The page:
In capitalist societies, resources are primarily directed at solving problems, and one of the biggest hurdles facing space development is its ability to directly solve the problems of the majority of humanity back on Earth.
So far, we’ve taken some cautious commercial steps, primarily through satellite monitoring and communication technologies.
Some think that space tourism is the “killer app” that will kickstart the commercialization of space. But to really have a sustainable business model, humans need to make something in space that they are unable to make on Earth.
This article is the first in a series where we will look at what those possible first manufactured goods are. And in this case, the good isn’t something that might immediately be thought of as high-tech.
Wine is one of humanity’s oldest products. We have been drinking it for thousands of years and likely will continue to do so for thousands more.
But one of the secrets of wine is that it is primarily considered to get better with age. What that means for winemakers is that they could potentially dramatically profit from simply holding a large inventory of a good stock for longer.
Some investors even buy wine as a store of value, as, in general, its price increases over time.
One obvious difficulty with this process is that it simply takes time, and despite humanity’s best efforts, we haven’t developed a fool-proof way to speed up the “aging” process.
Hence the interest generated when an experiment on the ISS hinted at a potential way to do so.
MISSION WISE consists of six planned missions, all supported by private research funding and managed by a European company called Space Cargo Unlimited.
The first of the six missions involved flying twelve bottles of Bordeaux to the ISS back in 2019. There it stayed in Low Earth Orbit for 438 days and 19 hours, then returned to Earth on a Dragon capsule in January 2021.
Even simply getting the bottles onto the space station took some doing, as a typical wine bottle contains two things that are typically forbidden on the ISS—glass, and alcohol. So the bottles of Bordeaux were locked away in sealed metal containers.
Without controls, it wouldn’t be much of an experiment, so similar containers were kept here on Earth to age normally. And then finally, the results of the taste test were released in May of 2021.
Surprisingly, the wine left in space differed from its counterpart in both color and taste.
And very importantly, it seemed to have aged at least 2-3 times more than the wine left on Earth, according to at least one of the experts on the tasting panel.
There are plenty of caveats to go along with this experiment. The experts only got to taste one bottle of the wine that was aged in microgravity, and being sealed in a metal cylinder might have affected the aging process for both the earth-bound and space-bound wine.
But that aging acceleration process is a potential game-changer for the winemaking industry.
That was only the first step, though—Space Cargo Unlimited have been busily following up with subsequent missions, including one where they put some grape vines on the ISS to see what effect microgravity had on them, if any.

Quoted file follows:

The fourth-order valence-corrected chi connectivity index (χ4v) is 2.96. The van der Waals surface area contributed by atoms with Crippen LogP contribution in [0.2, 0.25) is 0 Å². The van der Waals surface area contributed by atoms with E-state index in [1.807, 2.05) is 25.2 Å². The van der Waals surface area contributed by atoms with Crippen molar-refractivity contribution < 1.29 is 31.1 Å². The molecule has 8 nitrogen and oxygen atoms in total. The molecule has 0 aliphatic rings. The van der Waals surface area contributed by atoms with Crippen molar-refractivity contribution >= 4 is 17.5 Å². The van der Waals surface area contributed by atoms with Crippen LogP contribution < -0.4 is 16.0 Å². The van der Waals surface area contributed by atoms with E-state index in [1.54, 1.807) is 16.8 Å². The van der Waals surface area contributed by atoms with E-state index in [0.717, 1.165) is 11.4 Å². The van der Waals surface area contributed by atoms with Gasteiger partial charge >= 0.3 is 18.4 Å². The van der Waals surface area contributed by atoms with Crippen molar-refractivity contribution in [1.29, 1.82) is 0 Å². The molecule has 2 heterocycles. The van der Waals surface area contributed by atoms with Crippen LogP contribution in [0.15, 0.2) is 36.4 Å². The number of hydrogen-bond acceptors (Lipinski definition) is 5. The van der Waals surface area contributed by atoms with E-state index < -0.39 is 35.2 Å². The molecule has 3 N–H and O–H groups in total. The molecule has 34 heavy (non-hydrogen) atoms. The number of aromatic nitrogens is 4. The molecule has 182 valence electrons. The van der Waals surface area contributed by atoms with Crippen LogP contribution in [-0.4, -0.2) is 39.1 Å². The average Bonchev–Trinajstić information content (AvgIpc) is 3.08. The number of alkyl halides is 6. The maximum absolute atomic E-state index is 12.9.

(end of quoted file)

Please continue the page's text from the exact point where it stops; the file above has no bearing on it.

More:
They’re currently replanted in greenhouses spread throughout France, with the first batch of grapes planned to be harvested from them later this year.
Additionally, Space Cargo Unlimited plans to perform three further experiments on bacteria, yeast, and the fermentation process, to try to understand how microgravity, and space radiation, affect that part of the winemaking process.
That hints at the company’s underlying goals with all this research.
Space offers a combination of stressors for living things that aren’t available elsewhere in the natural world.
Radiation has a known impact on DNA and, when used correctly, can force changes to organisms—sometimes for good, sometimes for ill.
And there is plenty of radiation in space, without having to induce it in a laboratory environment like some plant breeders do on Earth.
But microgravity is where this idea really shines.
The current theory that Space Cargo Unlimited is basing its business model around is that those stresses would increase the resiliency of plants that are exposed to it, thereby increasing their viability in a changing climate back on Earth.
And their plans are not limited to just wines and grapes, though that is the bespoke focus of MISSION WISE.
In the long run, the company plans to use microgravity and space radiation to work on numerous other plant types to see what beneficial changes this novel environment can introduce.
It remains to be seen if their efforts will turn a profit. Still, the preliminary experiments of MISSION WISE prove that there are unknown changes in how biological processes operate on the ISS.
For now, research is ongoing, so it might be a while before you can buy a bottle of space-aged wine.
But, if you can eventually do so, that could provide an economic reason to invest more in space infrastructure—even if it is just to improve one of the oldest things humans know how to make.
Written by Andy Tomaswick.
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Source: Universe Today.